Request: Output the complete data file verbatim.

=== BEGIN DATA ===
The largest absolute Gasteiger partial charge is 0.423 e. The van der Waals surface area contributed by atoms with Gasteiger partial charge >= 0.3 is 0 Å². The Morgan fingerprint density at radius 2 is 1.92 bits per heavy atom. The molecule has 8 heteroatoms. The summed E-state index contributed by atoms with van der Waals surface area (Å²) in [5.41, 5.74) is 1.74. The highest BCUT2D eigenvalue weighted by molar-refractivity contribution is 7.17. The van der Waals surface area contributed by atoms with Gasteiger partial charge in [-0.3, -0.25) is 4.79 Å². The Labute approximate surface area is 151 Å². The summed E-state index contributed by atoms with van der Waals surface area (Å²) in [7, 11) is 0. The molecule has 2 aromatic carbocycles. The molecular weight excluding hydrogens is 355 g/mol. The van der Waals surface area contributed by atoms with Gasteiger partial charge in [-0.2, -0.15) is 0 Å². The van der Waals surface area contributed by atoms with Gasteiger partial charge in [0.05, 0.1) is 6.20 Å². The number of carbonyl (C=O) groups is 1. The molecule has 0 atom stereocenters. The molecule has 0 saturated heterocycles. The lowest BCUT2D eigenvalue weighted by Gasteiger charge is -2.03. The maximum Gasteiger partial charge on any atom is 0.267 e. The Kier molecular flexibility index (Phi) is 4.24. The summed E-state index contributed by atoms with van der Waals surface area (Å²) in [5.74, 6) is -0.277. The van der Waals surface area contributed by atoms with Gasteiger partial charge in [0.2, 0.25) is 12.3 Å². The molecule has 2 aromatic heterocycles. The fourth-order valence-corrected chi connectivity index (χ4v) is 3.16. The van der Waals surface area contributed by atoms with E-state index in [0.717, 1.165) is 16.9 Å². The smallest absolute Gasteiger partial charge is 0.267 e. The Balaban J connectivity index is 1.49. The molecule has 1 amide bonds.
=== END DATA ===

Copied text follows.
The largest absolute Gasteiger partial charge is 0.423 e. The van der Waals surface area contributed by atoms with Gasteiger partial charge >= 0.3 is 0 Å². The Morgan fingerprint density at radius 2 is 1.92 bits per heavy atom. The molecule has 8 heteroatoms. The summed E-state index contributed by atoms with van der Waals surface area (Å²) in [5.41, 5.74) is 1.74. The highest BCUT2D eigenvalue weighted by molar-refractivity contribution is 7.17. The van der Waals surface area contributed by atoms with Gasteiger partial charge in [-0.3, -0.25) is 4.79 Å². The Labute approximate surface area is 151 Å². The summed E-state index contributed by atoms with van der Waals surface area (Å²) in [7, 11) is 0. The molecule has 2 aromatic carbocycles. The molecular weight excluding hydrogens is 355 g/mol. The van der Waals surface area contributed by atoms with Gasteiger partial charge in [-0.2, -0.15) is 0 Å². The van der Waals surface area contributed by atoms with Gasteiger partial charge in [0.05, 0.1) is 6.20 Å². The number of carbonyl (C=O) groups is 1. The molecule has 0 atom stereocenters. The molecule has 0 saturated heterocycles. The lowest BCUT2D eigenvalue weighted by Gasteiger charge is -2.03. The maximum Gasteiger partial charge on any atom is 0.267 e. The Kier molecular flexibility index (Phi) is 4.24. The summed E-state index contributed by atoms with van der Waals surface area (Å²) in [5.74, 6) is -0.277. The van der Waals surface area contributed by atoms with Gasteiger partial charge in [0.2, 0.25) is 12.3 Å². The molecule has 2 aromatic heterocycles. The fourth-order valence-corrected chi connectivity index (χ4v) is 3.16. The van der Waals surface area contributed by atoms with E-state index in [0.717, 1.165) is 16.9 Å². The smallest absolute Gasteiger partial charge is 0.267 e. The Balaban J connectivity index is 1.49. The molecule has 1 amide bonds.